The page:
Teacher resources and professional development across the curriculum
Teacher professional development and classroom resources across the curriculum
According to the Worldwatch Institute, in 1998 alone, severe weather caused more than 30,000 deaths and close to $90 billion in damage. Hurricanes ravaged coastlines, tornadoes plowed through the United States with record force, and rain battered crops and left millions of people homeless worldwide. What causes such severe weather? Can we prepare ourselves for these disasters?
Powerful storms such as thunderstorms, hurricanes, and tornadoes are generated when warm, light air rises quickly into higher, colder levels in an unstable updraft that can reach over 100 miles per hour. Each type of storm forms under specific conditions; hurricanes occur over moisture-rich oceans and coastlines, for example. They draw their energy from warm ocean waters. Understanding the conditions that give rise to powerful storms is the key to preparing for their devastating effects.
Thunder and lightning
At any given moment, there are an estimated 2,000 thunderstorms in progress over Earth's surface. These storms can vary from relatively mild rainstorms to very damaging storms that feature hail and high wind. Thunderstorms form when warm air rises from Earth's surface and moves upwards quickly into the colder levels of the atmosphere. If conditions are right, tornadoes can form from this rapid updraft. Normally, however, the result is rain, wind, lightning, and thunder.
Without lightning, there would be no "thunder" in "thunderstorm." Thunder is the noise lightning makes as it travels through the air. Lightning occurs during all thunderstorms (though not every time it rains). During a storm, it strikes Earth 100 times each second. More than just a dazzling light show, lightning causes billions of dollars in damage each year.
Lightning forms when updrafts of air carry water droplets, which have a charge, upward to heights where some freeze into ice and snow particles. They form a cloud. As these particles begin to fall back to Earth, charges within the cloud become mixed. The differences in charge are released as lightning. You'll normally hear the sound of lightning a few moments after you see the sky light up. Light travels faster than sound, so if you are at a distance from the storm, lightning and thunder may seem oddly disconnected.
Spinning air: Tornadoes and hurricanes
Both tornadoes and hurricanes are spinning columns of air capable of causing great damage. There are important differences between these two powerful storms, however. Tornadoes are more localized and typically found on land, while hurricanes can cover vast areas and draw their power from the warm tropical oceans.
Tornadoes range from only a few feet to one mile in diameter and are short in duration (normally only a few minutes long). Though these storms are localized, they can be extremely violent. The wind speed inside a tornado's funnel can exceed 200 miles per hour, enough to turn everyday objects into deadly projectiles. Tornadoes occur all over the world, at every time of the year, but they are most common in the summertime in the midwestern United States. This region's propensity for tornadoes has earned it the name Tornado Alley.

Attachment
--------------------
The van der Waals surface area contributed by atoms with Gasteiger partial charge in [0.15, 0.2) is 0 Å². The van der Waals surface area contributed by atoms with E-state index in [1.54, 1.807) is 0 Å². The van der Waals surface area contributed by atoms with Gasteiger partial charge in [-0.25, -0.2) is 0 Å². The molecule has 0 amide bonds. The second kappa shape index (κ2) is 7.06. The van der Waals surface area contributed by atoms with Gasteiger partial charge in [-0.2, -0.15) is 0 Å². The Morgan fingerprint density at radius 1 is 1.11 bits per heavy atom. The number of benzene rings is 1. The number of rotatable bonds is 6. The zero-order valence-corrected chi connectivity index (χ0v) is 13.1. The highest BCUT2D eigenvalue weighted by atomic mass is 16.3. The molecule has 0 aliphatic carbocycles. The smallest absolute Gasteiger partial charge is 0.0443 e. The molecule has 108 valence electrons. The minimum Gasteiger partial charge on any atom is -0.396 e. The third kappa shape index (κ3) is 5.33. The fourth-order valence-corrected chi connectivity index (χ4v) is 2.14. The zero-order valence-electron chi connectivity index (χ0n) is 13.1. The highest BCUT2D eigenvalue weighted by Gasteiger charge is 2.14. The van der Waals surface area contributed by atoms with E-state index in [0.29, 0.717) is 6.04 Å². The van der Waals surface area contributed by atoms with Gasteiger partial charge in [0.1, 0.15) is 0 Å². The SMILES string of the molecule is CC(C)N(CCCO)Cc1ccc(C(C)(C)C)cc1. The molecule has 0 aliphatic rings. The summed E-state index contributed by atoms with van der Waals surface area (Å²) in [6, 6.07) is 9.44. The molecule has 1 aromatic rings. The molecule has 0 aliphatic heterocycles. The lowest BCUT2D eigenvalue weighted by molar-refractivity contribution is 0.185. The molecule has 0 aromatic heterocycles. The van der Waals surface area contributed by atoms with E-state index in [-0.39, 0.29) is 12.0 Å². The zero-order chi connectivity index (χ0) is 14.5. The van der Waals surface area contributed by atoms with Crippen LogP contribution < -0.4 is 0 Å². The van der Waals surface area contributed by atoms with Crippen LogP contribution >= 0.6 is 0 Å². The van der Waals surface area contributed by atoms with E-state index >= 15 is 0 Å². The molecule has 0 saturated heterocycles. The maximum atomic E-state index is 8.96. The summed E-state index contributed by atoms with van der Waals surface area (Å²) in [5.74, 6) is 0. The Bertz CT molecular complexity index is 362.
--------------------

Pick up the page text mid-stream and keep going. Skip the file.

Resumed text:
Tornadoes form from thunderstorms, though not all thunderstorms generate tornadoes. An unstable column of warm air rising within cumulus clouds can start to rotate because of changing wind directions at or near the ground. These updrafts alter the air's rotation from horizontal to vertical, creating conditions in which a funnel can develop. If conditions are right and the funnel forms, it can extend to the ground, forming a tornado.
All thunderstorms are capable of producing tornadoes, but detection is still a difficult task. Weather forecasters can identify the cloud features and conditions that normally precede these storms, and they know where they are most likely to occur. However, predicting the exact time, location, and intensity of tornadoes is still very difficult.
Tornadoes threaten areas the size of towns or counties, but hurricanes play themselves out on a much larger stage. These large storms can last for days or weeks and cover thousands of miles of territory. Hurricanes draw their strength from the warm tropical waters of the ocean. Unlike tornadoes, they lose their power source when they leave the ocean. Once on land, they gradually dissipate.
How do hurricanes form? Why are they so dangerous? Find out more in "Eye of the Storm: Inside a Hurricane.""
"Weather" is inspired by programs from